(CNN) -- The Year of the Gamer. Does 2013 actually deserve that title?
Among video-game enthusiasts, the year was nearly consumed by the official announcement, subsequent speculation about, and ultimate release of Sony's PlayStation 4 and Microsoft's Xbox One home consoles.
Controversy and questions from gamers followed each long-awaited console until their arrival in homes began in November.
Both clearly sparked lots of interest. Sony is reporting 2.1 million in global PS4 sales, while Microsoft says it's sold more than 2 million Xbox Ones. Both are poised to hit large, but slightly different audiences.
Sony is going after the hardcore, dedicated gamer while Microsoft is positioning their device as an entertainment hub for the whole family. Either way, both are expected to do very well and create a huge demand for games and other content well into 2014.
Nintendo, who led the next-generation charge in 2012 with the Wii U, spent much of the year concentrating on developing games for their new console. Battling a soft reception for the Wii U, the company released a wide range of games for hardcore players as well as casual, family-friendly titles, including a return of the always-popular Mario in the new "Super Mario 3D World."
Their handheld console, the Nintendo 3DS, continued to be a boon for the company. It's regularly the company's best-selling platform, and the release of "Pokemon X/Y" for the device ushered in a new chapter in the long-running franchise.
They also added to their handheld stable with the Nintendo 2DS, a portable console designed for children. More durable and without the 3D effect, the 2DS was developed for the rough-and-tumble life of a kid.
They weren't the only ones with a new entry in the portable market.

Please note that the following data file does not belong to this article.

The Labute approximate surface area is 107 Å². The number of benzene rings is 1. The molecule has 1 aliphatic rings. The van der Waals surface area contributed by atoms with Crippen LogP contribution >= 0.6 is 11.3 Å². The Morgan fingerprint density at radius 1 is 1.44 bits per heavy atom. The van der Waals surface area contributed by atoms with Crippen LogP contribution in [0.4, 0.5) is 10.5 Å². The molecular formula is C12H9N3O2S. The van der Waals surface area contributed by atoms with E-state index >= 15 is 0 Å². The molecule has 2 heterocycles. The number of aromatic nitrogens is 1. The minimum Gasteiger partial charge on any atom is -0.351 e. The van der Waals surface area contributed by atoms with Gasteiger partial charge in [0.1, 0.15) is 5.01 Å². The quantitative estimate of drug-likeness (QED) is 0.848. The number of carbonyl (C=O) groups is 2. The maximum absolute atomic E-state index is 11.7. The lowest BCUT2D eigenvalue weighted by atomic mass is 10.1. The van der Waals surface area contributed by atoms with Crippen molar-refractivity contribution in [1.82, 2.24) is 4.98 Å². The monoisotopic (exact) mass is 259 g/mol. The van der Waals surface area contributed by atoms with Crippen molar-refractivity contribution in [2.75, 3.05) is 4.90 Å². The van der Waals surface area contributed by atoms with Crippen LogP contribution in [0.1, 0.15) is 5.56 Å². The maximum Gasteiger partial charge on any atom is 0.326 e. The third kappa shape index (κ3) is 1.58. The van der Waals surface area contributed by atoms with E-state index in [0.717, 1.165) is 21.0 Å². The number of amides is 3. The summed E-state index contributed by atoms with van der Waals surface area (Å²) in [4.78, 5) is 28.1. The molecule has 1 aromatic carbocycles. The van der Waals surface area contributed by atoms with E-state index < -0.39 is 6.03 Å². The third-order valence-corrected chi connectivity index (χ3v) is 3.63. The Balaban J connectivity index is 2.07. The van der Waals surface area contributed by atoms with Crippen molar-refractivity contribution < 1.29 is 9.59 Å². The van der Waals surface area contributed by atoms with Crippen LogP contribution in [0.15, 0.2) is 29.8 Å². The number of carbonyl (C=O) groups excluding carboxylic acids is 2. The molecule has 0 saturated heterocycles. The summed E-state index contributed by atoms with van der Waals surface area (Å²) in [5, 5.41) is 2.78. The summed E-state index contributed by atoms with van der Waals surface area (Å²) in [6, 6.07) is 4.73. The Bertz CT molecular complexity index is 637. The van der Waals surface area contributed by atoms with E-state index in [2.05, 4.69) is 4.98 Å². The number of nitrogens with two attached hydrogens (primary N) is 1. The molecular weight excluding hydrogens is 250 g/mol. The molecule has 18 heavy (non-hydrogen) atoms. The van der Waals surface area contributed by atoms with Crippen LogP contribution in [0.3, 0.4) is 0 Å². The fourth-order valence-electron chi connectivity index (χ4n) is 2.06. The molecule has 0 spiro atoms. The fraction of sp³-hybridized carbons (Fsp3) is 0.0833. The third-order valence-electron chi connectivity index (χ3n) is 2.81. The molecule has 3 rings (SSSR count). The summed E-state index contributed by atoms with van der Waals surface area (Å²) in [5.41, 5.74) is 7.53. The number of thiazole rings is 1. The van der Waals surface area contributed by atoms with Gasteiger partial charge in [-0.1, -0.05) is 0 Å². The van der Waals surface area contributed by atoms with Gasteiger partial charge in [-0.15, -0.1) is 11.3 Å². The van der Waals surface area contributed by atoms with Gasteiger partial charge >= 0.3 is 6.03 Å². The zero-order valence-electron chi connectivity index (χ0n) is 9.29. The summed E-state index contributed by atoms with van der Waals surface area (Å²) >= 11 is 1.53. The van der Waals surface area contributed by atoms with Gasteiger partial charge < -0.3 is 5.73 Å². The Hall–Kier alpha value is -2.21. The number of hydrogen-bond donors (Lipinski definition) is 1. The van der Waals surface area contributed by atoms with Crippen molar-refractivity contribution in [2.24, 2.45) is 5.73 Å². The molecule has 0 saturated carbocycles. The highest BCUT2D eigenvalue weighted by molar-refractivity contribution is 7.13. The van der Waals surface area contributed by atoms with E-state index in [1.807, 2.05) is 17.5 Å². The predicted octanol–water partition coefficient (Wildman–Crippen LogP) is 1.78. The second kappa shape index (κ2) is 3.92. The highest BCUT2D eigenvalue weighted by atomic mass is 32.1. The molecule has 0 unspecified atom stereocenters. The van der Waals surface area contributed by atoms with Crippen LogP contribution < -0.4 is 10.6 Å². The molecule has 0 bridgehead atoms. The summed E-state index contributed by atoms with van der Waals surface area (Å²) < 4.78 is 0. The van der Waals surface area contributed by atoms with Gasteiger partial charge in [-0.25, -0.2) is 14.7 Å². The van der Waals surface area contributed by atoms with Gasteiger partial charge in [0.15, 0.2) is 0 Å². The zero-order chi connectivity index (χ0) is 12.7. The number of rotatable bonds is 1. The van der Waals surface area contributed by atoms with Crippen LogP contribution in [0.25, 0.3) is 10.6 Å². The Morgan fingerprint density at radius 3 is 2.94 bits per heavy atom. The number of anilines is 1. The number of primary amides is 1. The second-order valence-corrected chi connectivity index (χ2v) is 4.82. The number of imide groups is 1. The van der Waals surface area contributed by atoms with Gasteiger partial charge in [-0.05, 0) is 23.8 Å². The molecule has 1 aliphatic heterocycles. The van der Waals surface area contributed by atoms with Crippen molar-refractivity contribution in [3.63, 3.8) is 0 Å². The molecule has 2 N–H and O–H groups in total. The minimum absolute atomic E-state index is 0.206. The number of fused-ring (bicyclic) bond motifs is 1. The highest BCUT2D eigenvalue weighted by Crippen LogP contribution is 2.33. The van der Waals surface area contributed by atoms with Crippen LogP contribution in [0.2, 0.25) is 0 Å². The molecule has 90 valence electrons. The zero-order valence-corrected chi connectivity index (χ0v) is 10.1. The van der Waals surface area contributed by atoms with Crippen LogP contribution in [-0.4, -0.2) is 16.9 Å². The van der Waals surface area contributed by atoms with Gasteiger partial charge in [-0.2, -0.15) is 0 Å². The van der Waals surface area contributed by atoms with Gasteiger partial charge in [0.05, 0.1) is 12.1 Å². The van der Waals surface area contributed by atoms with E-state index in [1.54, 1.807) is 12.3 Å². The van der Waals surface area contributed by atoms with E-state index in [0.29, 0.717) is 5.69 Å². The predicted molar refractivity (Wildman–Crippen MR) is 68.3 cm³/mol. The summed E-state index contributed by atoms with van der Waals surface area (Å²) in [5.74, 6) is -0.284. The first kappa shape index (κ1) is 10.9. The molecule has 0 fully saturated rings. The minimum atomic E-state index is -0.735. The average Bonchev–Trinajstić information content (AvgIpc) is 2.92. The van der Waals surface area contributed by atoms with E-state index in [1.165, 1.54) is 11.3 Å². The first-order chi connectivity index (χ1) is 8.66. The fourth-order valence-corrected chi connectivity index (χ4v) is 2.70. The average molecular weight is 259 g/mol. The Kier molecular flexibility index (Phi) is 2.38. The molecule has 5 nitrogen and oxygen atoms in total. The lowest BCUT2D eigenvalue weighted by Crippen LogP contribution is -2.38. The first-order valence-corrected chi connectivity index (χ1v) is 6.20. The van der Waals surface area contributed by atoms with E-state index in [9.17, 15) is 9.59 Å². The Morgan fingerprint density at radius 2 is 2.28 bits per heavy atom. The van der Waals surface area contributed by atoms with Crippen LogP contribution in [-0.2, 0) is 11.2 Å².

The Nvidia Shield, released in July, tries bridge PC gaming and portable gaming. It can be used as a PC game controller, uses an Android-based mobile platform and has access to the Google Play store as well as Nvidia's own TegraZone.
Technology advancements are creating more detailed, more responsive, and better quality games for the mobile gaming audience. A new iPhone 64-bit processing chip released in September had developers saying phone games are getting closer to console quality.
And analysts are bullish on the future of mobile gaming, predicting revenues to reach $13.2 billion by the end of 2013 and nearly double in the next two year. Established PC and console game makers (Firaxis and UbiSoft to name just two) pushed into the mobile market aggressively in 2013, making games for the casual as well as the dedicated gamer.
Mobile games weren't the only winners in 2013. The massive release of Grand Theft Auto V helped propel consumer spending on gaming to $3.45 billion in the third quarter of the year, the best quarter since 2011, according to The NPD Group.
However, it wasn't all peaches and cream for the gaming industry in 2013. Despite a flood of money to some titles, some big-name game companies found themselves on the outside.
THQ, a company that created the very popular "Saints Row" series and held the WWE license, finally broke apart in February with many of its properties being bought up by other companies.
Zynga, a major powerhouse in social platform gaming, began shutting down some games, laying off personnel, closing offices and reported losing nearly half its user base from the previous year. Despite the hiring of former Microsoft executive Don Mattrick as Zynga's new CEO, many top executives also left the company.
The landscape of gaming is definitely in flux. The development of new technology is expanding the reach of quality games to more players.
Female gamers and parents playing with their kids are growing in numbers and game makers are working on games to reflect that more diverse audience. And with the expansion of the audience comes greater acceptance of the gaming experience in our culture.
So if you think 2013 was the Year of the Gamer, just wait until 2014.